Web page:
Recognition and Honors[edit]

Alfred Lacroix's contributions to the scientific community were widely recognized. He received numerous accolades, including being a "Grand Officier" of the Legion of Honor. He held memberships in various academies and received honorary memberships and doctorates "honoris causa" from around sixty universities, foreign institutes, and learned societies. He was also a correspondent of several international scientific organizations.

He received several prestigious medals during his career, including the Penrose Medal.


Personal life[edit]

The later years of Alfred Lacroix's life were marked by personal tragedy, as he lost his wife in December 1944. His wife had been his loyal companion and collaborator throughout his extensive travels and research.

Lacroix was known for his conscientiousness, open-mindedness, fairness, and kindness. He had a sharp intellect and occasionally displayed a slightly ironic sense of humor. His students and colleagues held deep respect and admiration for him, and he left an enduring legacy in the world of French science. [10]


Alfred Lacroix authored numerous scientific publications throughout his career, contributing significantly to the fields of mineralogy, geology, and petrology. Some of his notable works include: 1. "Les minéraux des roches" (with Aug. Michel-Lévy) - 1888 2. "Tableaux des minéraux des roches" (with Aug. Michel-Lévy) - 1889 3. "Les enclaves des roches volcaniques" - 1893 4. "Minéralogie de la France et de ses Colonies," Vol. III (1901) and Vol. IV (1910) 5. "La Montagne Pelée et ses éruptions" - 1904 6. "Minéralogie de Madagascar," 3 Vols. (1922, 1923) 7. "Figures de Savants," Vol. I-IV (Biographies of French geologists, mineralogists, and naturalists)

Lacroix's publications are known for their meticulous research and valuable contributions to the understanding of mineralogical and geological phenomena. [11]


Alfred Lacroix's pioneering work in mineralogy, geology, and petrology, along with his dedication to scientific research, left an indelible mark on the world of French science. His extensive collections and writings continue to inspire and educate future generations of scientists. [12]

A species of Asian snake, Oligodon lacroixi, is named in his honor,[13] as is the Lacroix Glacier[14] in the Taylor Valley of Antarctica.


Antoine Lacroix was one of the founder members in 1930 of the Society of Friends of André-Marie Ampère which was created to develop the first science museum in France, the Ampère Museum close to Lyons.[15]


  1. ^ a b Smith, W. C.; De Margerie, E. (1952). "Francois Antoine Alfred Lacroix. 1863-1948". Obituary Notices of Fellows of the Royal Society. 8 (21): 193. doi:10.1098/rsbm.1952.0013. JSTOR 768808. S2CID 162210953.
  2. ^ Jérémine, M. E.; Michel-Lévy, A. (1950). "Alfred Lacroix". Bulletin Volcanologique. 10 (1): 173–189. Bibcode:1950BVol...10..173J. doi:10.1007/BF02596087. S2CID 198137170.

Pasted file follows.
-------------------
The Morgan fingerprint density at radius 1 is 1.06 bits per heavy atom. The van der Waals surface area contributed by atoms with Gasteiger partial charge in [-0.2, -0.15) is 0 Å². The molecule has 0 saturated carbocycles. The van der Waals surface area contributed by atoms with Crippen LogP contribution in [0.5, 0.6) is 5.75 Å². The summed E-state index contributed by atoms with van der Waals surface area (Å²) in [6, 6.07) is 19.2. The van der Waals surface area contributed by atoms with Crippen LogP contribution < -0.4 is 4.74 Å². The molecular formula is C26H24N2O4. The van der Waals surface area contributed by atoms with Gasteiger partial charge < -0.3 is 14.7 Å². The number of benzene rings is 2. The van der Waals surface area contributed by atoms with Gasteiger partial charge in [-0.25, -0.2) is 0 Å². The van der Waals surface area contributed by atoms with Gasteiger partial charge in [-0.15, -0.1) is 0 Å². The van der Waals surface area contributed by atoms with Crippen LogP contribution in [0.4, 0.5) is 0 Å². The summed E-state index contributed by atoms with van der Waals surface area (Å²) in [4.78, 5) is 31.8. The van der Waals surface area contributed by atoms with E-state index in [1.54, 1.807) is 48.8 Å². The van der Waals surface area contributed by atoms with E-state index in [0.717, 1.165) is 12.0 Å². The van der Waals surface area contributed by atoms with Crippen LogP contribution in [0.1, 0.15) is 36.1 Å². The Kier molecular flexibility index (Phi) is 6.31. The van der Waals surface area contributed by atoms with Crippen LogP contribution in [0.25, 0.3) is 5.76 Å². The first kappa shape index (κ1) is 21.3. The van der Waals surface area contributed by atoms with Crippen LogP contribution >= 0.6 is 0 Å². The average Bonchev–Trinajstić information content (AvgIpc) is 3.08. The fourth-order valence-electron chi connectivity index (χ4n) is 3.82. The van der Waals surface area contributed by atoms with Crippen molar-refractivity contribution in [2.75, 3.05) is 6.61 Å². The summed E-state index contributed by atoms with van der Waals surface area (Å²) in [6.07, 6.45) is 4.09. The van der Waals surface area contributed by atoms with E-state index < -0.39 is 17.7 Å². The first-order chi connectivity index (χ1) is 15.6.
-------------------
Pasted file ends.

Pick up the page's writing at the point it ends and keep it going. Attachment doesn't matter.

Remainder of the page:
3. ^ a b c  One or more of the preceding sentences incorporates text from a publication now in the public domainChisholm, Hugh, ed. (1911). "Lacroix, Antoine François Alfred". Encyclopædia Britannica. Vol. 16 (11th ed.). Cambridge University Press. p. 54.
  4. ^ "Geological Society of America - Past Award & Medal Recipients". The Geological Society of America. The Geological Society of America, Inc. Retrieved 22 August 2017.
  5. ^ Daily burial registers, Cimetière du Montparnasse, March 1948, order no. 54, MTP_RJ19451948_01, view 7/19, Archives Numérisées de Paris
  6. ^ Orcel, J. (1949). Memorial of Alfred Lacroix. American Mineralogist: Journal of Earth and Planetary Materials, 34(3-4), 242-248.
  7. ^ Orcel, J. (1949). Memorial of Alfred Lacroix. American Mineralogist: Journal of Earth and Planetary Materials, 34(3-4), 242-248.
  8. ^ Orcel, J. (1949). Memorial of Alfred Lacroix. American Mineralogist: Journal of Earth and Planetary Materials, 34(3-4), 242-248.
  9. ^ Orcel, J. (1949). Memorial of Alfred Lacroix. American Mineralogist: Journal of Earth and Planetary Materials, 34(3-4), 242-248.
  10. ^ Orcel, J. (1949). Memorial of Alfred Lacroix. American Mineralogist: Journal of Earth and Planetary Materials, 34(3-4), 242-248.
  11. ^ Orcel, J. (1949). Memorial of Alfred Lacroix. American Mineralogist: Journal of Earth and Planetary Materials, 34(3-4), 242-248.
  12. ^ Orcel, J. (1949). Memorial of Alfred Lacroix. American Mineralogist: Journal of Earth and Planetary Materials, 34(3-4), 242-248.
  13. ^ Beolens, Bo; Watkins, Michael; Grayson, Michael. (2011). The Eponym Dictionary of Reptiles. Baltimore: Johns Hopkins University Press. xiii + 296 pp. ISBN 978-1-4214-0135-5. ("Lacroix", p. 149).
  14. ^ "USGS Detail - Lacroix Glacier". USGS Geographic Names Information System. United States Geological Survey. Retrieved 6 July 2018.
  15. ^ "Bulletin de la Société des Amis d'André-Marie Ampère". Bulletin de la Société des Amis d'André-Marie Ampère (in French). 1. Malkoff (Seine): Société des Amis d'André-Marie Ampère. 1931.